As she was lying in her hospital bed, a volunteer from REACH TO RECOVERY, a volunteer help group made up of former mastectomy patients, contacted Susan. After breast surgery, women must begin a series of exercises to keep scar tissue in their chests and upper arms from tightening and forming adhesions,

“It’s like crepe paper,” says Susan “If needs to be stretched and moved.”

If the tissue is allowed to tighten without stretching, a woman may lose the use of her arms.

The exercises must be done on a daily basis. In addition, if the lymph nodes are removed, the arm (or arms} must be kept moving so they will not fill up with lymphatic fluids.

“A therapist once told me of a woman whose arm swelled up to 26 pounds,” says Susan.

After breast surgery, a woman has to do a lot of work to regain the full use of her arms. She may even have to undergo further treatment for the cancer, such as chemotherapy. This happened to Susan Now a Reach for Recovery Volunteer herself. Susan can relate to the patients she helps because someone helped her

“I visited a woman the other day,” says Susan. “She didn’t really want to see anyone. But I introduced myself and told her that I knew what she was going through because I had been in the same place seven years ago. She asked if I had had chemotherapy. I said yes. She asked if my hair had fallen out. I said some of it. But I just got a new haircut, a new look.”

The Reach for Recovery volunteer presents the new mastectomy patient with a small bag containing a bra and a breast form. She will talk about her own situation-not a lot of medical talk, but just enough sharing to let the recovering patient know nothing is being hidden. As her recovery progresses, the mastectomy patient can find help in support groups or therapy For Susan, it took a lot of work-physical and emotional -to help her over the shock and depression. She learned a whole new way to think. She calls it flipping a negative experience into a positive. Cancer patients, she says, learn to live for the moment, they learn to create a strong present


The cancers that hit women the hardest: lung, breast, uterine, colon-rectal. Skin cancer actually strikes more men than women -but it’s a serious concern for anyone living in the sunbelt climate. Until recently breast cancer took the lead in the cancer death department for women. But now lung cancer kills more women than any other form of cancer. The reason, according to physicians, is smoking. During World War II and thereafter, women “came a long way, baby.” They took to cigarettes. Now that generation of women is reaching their golden years, only to find them ended by lung cancer.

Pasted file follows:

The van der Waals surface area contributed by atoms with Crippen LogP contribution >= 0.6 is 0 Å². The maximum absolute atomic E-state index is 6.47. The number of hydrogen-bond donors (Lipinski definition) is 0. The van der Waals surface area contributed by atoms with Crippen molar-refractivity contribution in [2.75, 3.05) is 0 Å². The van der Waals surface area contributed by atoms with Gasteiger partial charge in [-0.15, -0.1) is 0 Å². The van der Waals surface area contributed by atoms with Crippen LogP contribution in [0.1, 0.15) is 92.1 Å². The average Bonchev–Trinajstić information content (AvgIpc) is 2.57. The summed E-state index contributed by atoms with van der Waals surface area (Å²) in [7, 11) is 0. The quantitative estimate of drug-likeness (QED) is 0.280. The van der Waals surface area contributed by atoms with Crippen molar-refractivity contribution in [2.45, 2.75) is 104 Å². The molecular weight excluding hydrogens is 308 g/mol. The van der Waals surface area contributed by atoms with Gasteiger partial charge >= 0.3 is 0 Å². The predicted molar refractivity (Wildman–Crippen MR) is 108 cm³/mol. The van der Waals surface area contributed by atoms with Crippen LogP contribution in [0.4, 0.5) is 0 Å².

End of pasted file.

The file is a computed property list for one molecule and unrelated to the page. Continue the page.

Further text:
See your physician at least once a year, even if you feel great. Practice preventative medicine: a healthy balanced diet, moderation in drinking and quit smoking. Get plenty of exercise, but not in the sun. Learn to control stress naturally And screen yourself according to the following tables:

Lung Cancer

Warning signs: Difficulty breathing; persistent coughing or coughing up blood tinged sputum. Doctors say lung cancer sneaks up on you. Often by the time the lesions appear on an X-ray, the cancer has advanced beyond treatment.

Diagnostic Tests: Chest X-ray, Bron-choscopy.

Prevention Stop smoking. The evidence is clear that smoking causes cancer and a host of other illnesses. If you work in an environment where chemical gases and fumes are present, wear protective breathing gear according to OSHA standards. Always wear protective breathing gear when working with asbestos.

Number of deaths from lung cancer in the U. S, in 1986: 130,000.

Breast Cancer

Warning signs: breast changes such as lumps, thickening, swelling, dimpling; skin irritation; distortion; retraction or scaliness of the nipple; nipple discharge, pain or tenderness.

Screening tests breast self-exam; physical exam; mammography.

Prevention: None known at this time.

Number of deaths from breast cancer in the U. S. in 1986: 40,000. Colon-Rectal Cancer

Warning signs: Blood in the stool, pain upon excretion; excessive diarrhea.

Screening tests: Testing a stool specimen for occult blood.

Prevention: Not conclusive, but eating a well-balanced diet including plenty of roughage from vegetables such as broccoli, cauliflower, corn and other fibrous legumes-eating whole grain cereals and breads; cutting down on animal fat and processed foods in the diet-all of this may help reduce the chances of getting colon-rectal cancer.

Number of deaths from colon-rectal cancer in U. S. in 1986: 60,000.

Skin Cancer

Warning Signs: Any unusual skin condition, especially a change in the size or color of a mole or other darkly pigmented growth or spot,